It’s the right time. Eleven years after her debut, Songs in A Minor, was released, Keys is doing everything she wants. In 2010, she became a wife (she married rapper-producer? Kasseem Dean, better known as Swizz Beatz) and a mother (her son, Egypt, was born that October). And so her world is bigger and smaller at once, as her priorities shift away from herself, but not too far. Besides her focus on her family, there is her philanthropy work to keep her busy (her charity, Keep a Child Alive, will hold its annual Black Ball fundraiser on Nov. 1, with Oprah Winfrey as the guest of honor and ?Beyoncé and Carole King performing), as well as other, nonmusical professional pursuits (a recently launched app called The Journals of Mama Mae and Leelee is aimed at helping kids activate their creativity, and she is open to acting, as she did in 2006’s Smokin’ Aces). A decade ago, doing anything she wanted to meant music, period. Now, it’s just part of a long list. Yet somehow, it’s actually made the music better.
“Before, it was just all always whatever it took for the music,” the 32-year-old Keys says. “And I think that’s amazing, and definitely the drive and focus I had then surely played a part. But I also think it was a bit unhealthy too. I think now, even though it’s tricky, in a way it feeds the music more as opposed to me feeling like I have to choose one and can’t do anything else. In the beginning, you tend to be a bit of a sheep because you’re kind of just going wherever everyone tells you to go. And now I think it’s more, like, you go because you really love it and you want to be there and you believe in it and it’s something really important. I think that gives you a stronger character in a way.”
The night before I met Alicia Keys, I saw a flier taped to a pole, a yellow piece of paper that said, in inch-high letters, $2000 Reward: Lost White iPhone 4S. Below that, the flier explained the phone was very important to whoever lost it (clearly) and that it was left in the backseat of a cab at Port Authority (good luck). It didn’t mention why the phone was so important. The tamest answer I could imagine was “contains location of Holy Grail.”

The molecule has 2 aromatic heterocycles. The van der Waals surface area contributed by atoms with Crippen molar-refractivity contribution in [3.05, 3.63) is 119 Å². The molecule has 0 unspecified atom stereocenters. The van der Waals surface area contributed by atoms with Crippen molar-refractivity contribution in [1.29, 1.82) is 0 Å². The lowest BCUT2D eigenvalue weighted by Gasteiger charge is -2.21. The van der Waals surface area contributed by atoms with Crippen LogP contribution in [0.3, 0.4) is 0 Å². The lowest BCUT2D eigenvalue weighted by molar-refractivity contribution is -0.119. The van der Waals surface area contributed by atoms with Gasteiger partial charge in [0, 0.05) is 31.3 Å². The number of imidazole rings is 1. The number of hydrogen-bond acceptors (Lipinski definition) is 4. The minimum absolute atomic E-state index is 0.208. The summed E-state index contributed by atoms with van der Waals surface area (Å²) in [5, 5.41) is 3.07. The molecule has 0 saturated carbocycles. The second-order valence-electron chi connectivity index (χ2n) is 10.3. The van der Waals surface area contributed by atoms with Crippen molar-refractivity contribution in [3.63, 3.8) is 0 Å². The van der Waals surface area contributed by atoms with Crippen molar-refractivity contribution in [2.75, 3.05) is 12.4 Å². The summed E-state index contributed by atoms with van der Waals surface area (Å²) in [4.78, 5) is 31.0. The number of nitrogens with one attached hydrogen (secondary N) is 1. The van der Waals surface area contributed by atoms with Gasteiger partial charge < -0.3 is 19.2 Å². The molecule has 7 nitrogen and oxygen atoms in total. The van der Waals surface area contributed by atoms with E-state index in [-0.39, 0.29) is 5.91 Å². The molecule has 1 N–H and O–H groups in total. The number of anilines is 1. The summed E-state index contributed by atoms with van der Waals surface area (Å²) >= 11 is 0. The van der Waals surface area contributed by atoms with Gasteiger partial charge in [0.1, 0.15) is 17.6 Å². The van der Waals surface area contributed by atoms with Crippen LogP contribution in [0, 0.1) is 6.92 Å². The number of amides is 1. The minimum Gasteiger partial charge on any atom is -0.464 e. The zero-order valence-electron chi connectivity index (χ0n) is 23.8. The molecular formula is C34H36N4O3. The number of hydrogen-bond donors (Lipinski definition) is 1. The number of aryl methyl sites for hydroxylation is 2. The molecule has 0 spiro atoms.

That is on my mind the next morning when Keys pulls out her own white iPhone, which contains the entirety of her unreleased (and, from what I heard of it, very good) new album. She probably wouldn’t leave it in the back of a cab at Port Authority and, if she did, she probably wouldn’t advertise a reward for its safe return on a flier near the corner of 27th and Broadway. But if she did, she’d probably be willing to offer more than two large.
Keys has the phone with her because, well, she is a human being, and she makes calls and sends texts like anyone else. (Maybe not everyone else makes calls and sends texts to, say, ?Jay-Z, but you get the idea.) She has the phone with her at this exact moment because she is going to play me Girl on Fire. Before Keys arrives, her ?assistant, Jennifer, delivers a boom box the size of a footlocker, after an initially discussed formal listening session was eschewed in favor of this more personal arrangement. Listening with Keys is many things (slightly unnerving, mostly delightful). But sitting a few feet away from her in this basement while she sings along with herself, eyes closed, eyebrows dancing with the melody, head bobbing, giant hoop earrings bouncing — it’s certainly not boring.